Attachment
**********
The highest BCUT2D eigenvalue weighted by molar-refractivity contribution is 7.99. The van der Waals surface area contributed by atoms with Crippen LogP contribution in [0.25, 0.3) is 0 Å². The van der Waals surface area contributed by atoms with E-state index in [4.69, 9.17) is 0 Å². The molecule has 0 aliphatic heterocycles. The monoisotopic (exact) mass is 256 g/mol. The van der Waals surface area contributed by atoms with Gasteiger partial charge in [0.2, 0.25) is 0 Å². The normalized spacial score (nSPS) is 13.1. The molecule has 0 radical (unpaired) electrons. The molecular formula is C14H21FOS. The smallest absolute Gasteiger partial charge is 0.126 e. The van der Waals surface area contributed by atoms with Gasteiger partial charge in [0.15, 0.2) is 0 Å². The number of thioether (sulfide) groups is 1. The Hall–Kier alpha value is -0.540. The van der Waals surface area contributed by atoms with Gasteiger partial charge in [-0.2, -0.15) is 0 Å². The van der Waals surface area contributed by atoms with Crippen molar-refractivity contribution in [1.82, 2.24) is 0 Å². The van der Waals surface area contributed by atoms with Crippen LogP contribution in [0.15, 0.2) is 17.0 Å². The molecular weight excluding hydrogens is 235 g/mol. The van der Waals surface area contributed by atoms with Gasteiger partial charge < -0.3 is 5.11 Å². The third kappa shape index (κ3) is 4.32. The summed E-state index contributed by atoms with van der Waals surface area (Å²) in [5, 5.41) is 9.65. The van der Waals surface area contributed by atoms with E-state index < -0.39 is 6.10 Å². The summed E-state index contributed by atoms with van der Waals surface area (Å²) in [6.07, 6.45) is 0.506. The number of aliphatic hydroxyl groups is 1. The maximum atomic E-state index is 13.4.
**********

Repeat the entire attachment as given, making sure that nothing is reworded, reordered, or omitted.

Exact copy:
The highest BCUT2D eigenvalue weighted by molar-refractivity contribution is 7.99. The van der Waals surface area contributed by atoms with Crippen LogP contribution in [0.25, 0.3) is 0 Å². The van der Waals surface area contributed by atoms with E-state index in [4.69, 9.17) is 0 Å². The molecule has 0 aliphatic heterocycles. The monoisotopic (exact) mass is 256 g/mol. The van der Waals surface area contributed by atoms with Gasteiger partial charge in [0.2, 0.25) is 0 Å². The normalized spacial score (nSPS) is 13.1. The molecule has 0 radical (unpaired) electrons. The molecular formula is C14H21FOS. The smallest absolute Gasteiger partial charge is 0.126 e. The van der Waals surface area contributed by atoms with Gasteiger partial charge in [0.15, 0.2) is 0 Å². The number of thioether (sulfide) groups is 1. The Hall–Kier alpha value is -0.540. The van der Waals surface area contributed by atoms with Gasteiger partial charge in [-0.2, -0.15) is 0 Å². The van der Waals surface area contributed by atoms with Crippen molar-refractivity contribution in [1.82, 2.24) is 0 Å². The van der Waals surface area contributed by atoms with Crippen LogP contribution in [0.15, 0.2) is 17.0 Å². The molecular weight excluding hydrogens is 235 g/mol. The van der Waals surface area contributed by atoms with Gasteiger partial charge < -0.3 is 5.11 Å². The third kappa shape index (κ3) is 4.32. The summed E-state index contributed by atoms with van der Waals surface area (Å²) in [5, 5.41) is 9.65. The van der Waals surface area contributed by atoms with E-state index < -0.39 is 6.10 Å². The summed E-state index contributed by atoms with van der Waals surface area (Å²) in [6.07, 6.45) is 0.506. The number of aliphatic hydroxyl groups is 1. The maximum atomic E-state index is 13.4.